US Army Seeks Coders Closer To The Frontline

The US Army is increasingly stepping into the digital age. The era of cyber warfare is now clearly upon us and the Pentagon recognises this. Coders are seen as a necessary asset at the tactical level in order to introduce the US Army to the new challenges of cyberspace defense and enhance its capabilities in the digital transfer of information.

Men of the 60th Infantry Regiment advance into a Belgian town under the protection of a Sherman tank (US Army)

US forces have steadily developed since the Second World War. Throughout the 1930s, the US Army consisted of a single cavalry division, a couple of infantry divisions, and a small air corps component. The sudden outbreak of conflict and US entrance into the war in December 1941, caused major changes to the US Army’s structure and the development of its assets. The extensive testing of mechanized, motorized, and armored formations in 1940 delivered experiences and notes on the importance of introducing forces capable of dismantling the enemy’s frontline with brute force and overwhelming speed. But it was two years into the war when US forces finally developed sufficient tactics for mechanized troops, during Operation ‘Cobra’ in July 1944. This trend towards increased technology within frontline combat units continued to intensify through out the Cold War and into the early 21st century.

Staff Sgt. Isaias Laureano, a member of the Expeditionary CEMA (Cyber Electromagnetic Activities) Team, 781st Military Intelligence Battalion, conducts cyberspace operations while supporting the 2nd Armored Brigade Combat Team, 1st Infantry Division, during their Danger Focus Field Training Exercise at Fort Riley, Kansas, in early Feb. (1st. Lt. Alvaro Luna/US Army)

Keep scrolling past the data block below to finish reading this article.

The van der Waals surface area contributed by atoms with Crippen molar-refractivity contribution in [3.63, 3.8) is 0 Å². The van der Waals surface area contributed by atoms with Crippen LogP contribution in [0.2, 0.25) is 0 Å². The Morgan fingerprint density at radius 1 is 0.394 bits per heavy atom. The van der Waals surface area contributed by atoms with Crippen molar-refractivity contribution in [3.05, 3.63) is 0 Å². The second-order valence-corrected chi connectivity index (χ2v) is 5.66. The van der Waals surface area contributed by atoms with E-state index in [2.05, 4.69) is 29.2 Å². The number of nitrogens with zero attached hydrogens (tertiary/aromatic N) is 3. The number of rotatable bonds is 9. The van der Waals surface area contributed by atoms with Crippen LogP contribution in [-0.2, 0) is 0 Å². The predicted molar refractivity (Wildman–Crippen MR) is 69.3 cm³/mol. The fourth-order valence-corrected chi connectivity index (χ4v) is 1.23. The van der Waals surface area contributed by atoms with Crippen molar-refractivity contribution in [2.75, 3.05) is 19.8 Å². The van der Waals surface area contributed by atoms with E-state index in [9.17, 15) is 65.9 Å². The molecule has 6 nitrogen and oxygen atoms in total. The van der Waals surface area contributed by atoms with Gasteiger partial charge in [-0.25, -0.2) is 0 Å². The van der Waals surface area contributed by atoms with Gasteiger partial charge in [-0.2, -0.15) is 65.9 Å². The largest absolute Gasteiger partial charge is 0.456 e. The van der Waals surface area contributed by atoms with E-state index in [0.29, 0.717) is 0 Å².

The ‘coders’ will be the US Army’s newest asset. Their role will be to recognize computing and communication problems and react to them. They will possess knowledge and skills allowing them to adjust things on the fly without the necessity of third-party intervention. Quick reaction to situational changes requires people who are capable of being highly adaptable. They will also work on solutions to give troops the advantage in the field.

The introduction of ‘coders’ into the tactical structure of units is comparable to the actions taken shortly before the Second World War. It is unclear whether the coders’ detachment will operate at the battalion or brigade level. However, the recognition of communication systems vulnerability and information flow as a key aspect allows the US Army to develop its capabilities in this evolving part of war. During Project Convergence exercises, US forces participated in a wargame that mocked-up the environment of the highly networked battlefield of the 2030s in order to confirm the adequacy of its six modernization priorities. The US Army decided to perform a series of tests using its newest AI project “Firestorm”, a system that merges data prioritizing targets on the battlefield.

Gen. James C. McConville, the US Army’s chief of staff, said: “This [the Project Convergence drills] is a major step forward in transforming the United States Army for the next 40 years.”

The reliable exchange of digitalized information is a major factor in the battlefield of the future. The Pentagon’s focus in this matter shows the long-term thinking on new aspects of war which might give fighting soldiers the upper-hand in the conflicts of the near future. Whether those predictions and changes play a vital part in transforming the shape and structure of the US Army’s combat units remains to be seen but the focus on developing cyber forces is seen as essential.